There are two classes of products.
The first is technology. This is building things that don’t exist. 0 to 1. Examples: the Bitcoin whitepaper.
The second is distribution. This is making things that exist more widely available. 1 to n. Examples: writing an open source blockchain in C++.
If the first is scientific research, the second is building institutions for science.
No product is built in isolation.
But what about the React to-do list app you built last weekend? That’s a project. Not a product.
A product is a response to a problem. It is an attempt at solving a problem. Successful products are solutions. Failed products dissolve from our memories.
These two methods - 1) Technology and 2) distribution allow us to reshape reality.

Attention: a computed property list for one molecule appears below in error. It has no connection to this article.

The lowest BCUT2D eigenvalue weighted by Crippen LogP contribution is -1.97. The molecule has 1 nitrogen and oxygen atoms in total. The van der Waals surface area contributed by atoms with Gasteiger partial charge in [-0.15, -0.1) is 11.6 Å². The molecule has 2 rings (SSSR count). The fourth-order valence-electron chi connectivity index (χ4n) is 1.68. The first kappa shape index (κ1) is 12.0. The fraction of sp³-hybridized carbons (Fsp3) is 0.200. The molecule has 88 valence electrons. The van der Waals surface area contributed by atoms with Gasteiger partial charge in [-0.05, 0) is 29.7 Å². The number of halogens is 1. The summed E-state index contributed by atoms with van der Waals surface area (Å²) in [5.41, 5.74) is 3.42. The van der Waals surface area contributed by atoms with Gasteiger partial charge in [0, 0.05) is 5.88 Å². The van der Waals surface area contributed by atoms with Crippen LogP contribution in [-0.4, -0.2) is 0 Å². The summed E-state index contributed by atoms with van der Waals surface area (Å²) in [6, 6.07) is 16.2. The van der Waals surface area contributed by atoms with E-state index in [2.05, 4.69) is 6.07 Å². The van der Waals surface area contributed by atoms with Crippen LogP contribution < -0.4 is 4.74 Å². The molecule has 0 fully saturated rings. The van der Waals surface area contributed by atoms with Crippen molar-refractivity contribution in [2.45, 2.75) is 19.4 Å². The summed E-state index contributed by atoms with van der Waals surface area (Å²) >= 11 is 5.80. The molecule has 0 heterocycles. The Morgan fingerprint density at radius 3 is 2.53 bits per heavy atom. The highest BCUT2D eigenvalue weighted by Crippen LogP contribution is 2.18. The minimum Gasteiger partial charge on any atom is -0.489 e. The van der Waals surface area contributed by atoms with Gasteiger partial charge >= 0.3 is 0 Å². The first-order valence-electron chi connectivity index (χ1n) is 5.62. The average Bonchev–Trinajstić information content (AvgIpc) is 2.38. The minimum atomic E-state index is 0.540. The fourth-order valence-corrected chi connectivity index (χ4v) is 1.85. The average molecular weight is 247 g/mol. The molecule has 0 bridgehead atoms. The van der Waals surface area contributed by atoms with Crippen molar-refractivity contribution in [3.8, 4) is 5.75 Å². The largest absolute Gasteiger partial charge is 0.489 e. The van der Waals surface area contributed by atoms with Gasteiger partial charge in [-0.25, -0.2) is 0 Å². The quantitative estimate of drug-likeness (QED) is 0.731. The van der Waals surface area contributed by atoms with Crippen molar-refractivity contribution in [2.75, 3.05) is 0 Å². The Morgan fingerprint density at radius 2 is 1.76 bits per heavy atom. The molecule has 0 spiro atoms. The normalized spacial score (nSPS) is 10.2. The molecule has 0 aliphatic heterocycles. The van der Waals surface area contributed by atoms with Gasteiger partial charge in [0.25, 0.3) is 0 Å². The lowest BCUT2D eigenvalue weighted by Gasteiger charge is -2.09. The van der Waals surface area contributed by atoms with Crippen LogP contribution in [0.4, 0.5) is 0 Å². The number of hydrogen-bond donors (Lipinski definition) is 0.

With technology, you start with a theory of action. You build novelty from bits and atoms. You are not aiming towards a specific end goal, instead, you let your intuition and models guide you in the pursuit of craft. Your masters are aesthetics and truth. In the best cases, you end up with penicillin. In the worst, the atomic bomb. Your spirit animal is the software engineer. Technology is about the journey.
With distribution, you start with a theory of change. You know where you want to get to. The question du jour is - how? You leverage existing tools and ideas. Your secret weapon is glue. You turn to serendipity as your goddess. You are able to take what is obscure and make it abundant. Scale is the name of the game. Your spirit animal is the product manager. Distribution is about the destination.
This article is an unfinished product.
For now, I’ll leave off with a question:
What kind of product are you building today?
Acknowledgements: This article is a product of conversations, content, and my subconscious. Inspired in no particular order by ideas from Dhvani Patel, Aaron Swartz, YCombinator, Peter Thiel and others.